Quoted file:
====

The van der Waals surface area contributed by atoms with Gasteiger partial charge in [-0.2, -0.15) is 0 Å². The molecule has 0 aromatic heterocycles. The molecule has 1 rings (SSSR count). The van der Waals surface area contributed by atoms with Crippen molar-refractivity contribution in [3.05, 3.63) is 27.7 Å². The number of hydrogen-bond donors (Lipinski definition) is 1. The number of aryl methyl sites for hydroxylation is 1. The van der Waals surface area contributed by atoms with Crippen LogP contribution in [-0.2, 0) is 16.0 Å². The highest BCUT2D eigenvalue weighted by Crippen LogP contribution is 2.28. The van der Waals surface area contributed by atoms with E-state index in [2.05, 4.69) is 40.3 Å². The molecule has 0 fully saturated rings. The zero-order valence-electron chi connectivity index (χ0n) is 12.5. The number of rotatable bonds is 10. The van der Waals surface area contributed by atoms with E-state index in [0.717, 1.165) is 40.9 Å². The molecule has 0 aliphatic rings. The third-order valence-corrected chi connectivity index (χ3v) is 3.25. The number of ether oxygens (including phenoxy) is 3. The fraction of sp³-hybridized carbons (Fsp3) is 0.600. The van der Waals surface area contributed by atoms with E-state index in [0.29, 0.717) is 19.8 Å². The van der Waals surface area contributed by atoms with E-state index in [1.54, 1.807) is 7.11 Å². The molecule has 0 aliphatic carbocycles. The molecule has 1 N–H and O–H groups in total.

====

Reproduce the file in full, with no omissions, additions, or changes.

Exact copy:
The van der Waals surface area contributed by atoms with Gasteiger partial charge in [-0.2, -0.15) is 0 Å². The molecule has 0 aromatic heterocycles. The molecule has 1 rings (SSSR count). The van der Waals surface area contributed by atoms with Crippen molar-refractivity contribution in [3.05, 3.63) is 27.7 Å². The number of hydrogen-bond donors (Lipinski definition) is 1. The number of aryl methyl sites for hydroxylation is 1. The van der Waals surface area contributed by atoms with Crippen LogP contribution in [-0.2, 0) is 16.0 Å². The highest BCUT2D eigenvalue weighted by Crippen LogP contribution is 2.28. The van der Waals surface area contributed by atoms with E-state index in [2.05, 4.69) is 40.3 Å². The molecule has 0 fully saturated rings. The zero-order valence-electron chi connectivity index (χ0n) is 12.5. The number of rotatable bonds is 10. The van der Waals surface area contributed by atoms with E-state index in [0.717, 1.165) is 40.9 Å². The molecule has 0 aliphatic rings. The third-order valence-corrected chi connectivity index (χ3v) is 3.25. The number of ether oxygens (including phenoxy) is 3. The fraction of sp³-hybridized carbons (Fsp3) is 0.600. The van der Waals surface area contributed by atoms with E-state index in [0.29, 0.717) is 19.8 Å². The van der Waals surface area contributed by atoms with E-state index in [1.54, 1.807) is 7.11 Å². The molecule has 0 aliphatic carbocycles. The molecule has 1 N–H and O–H groups in total.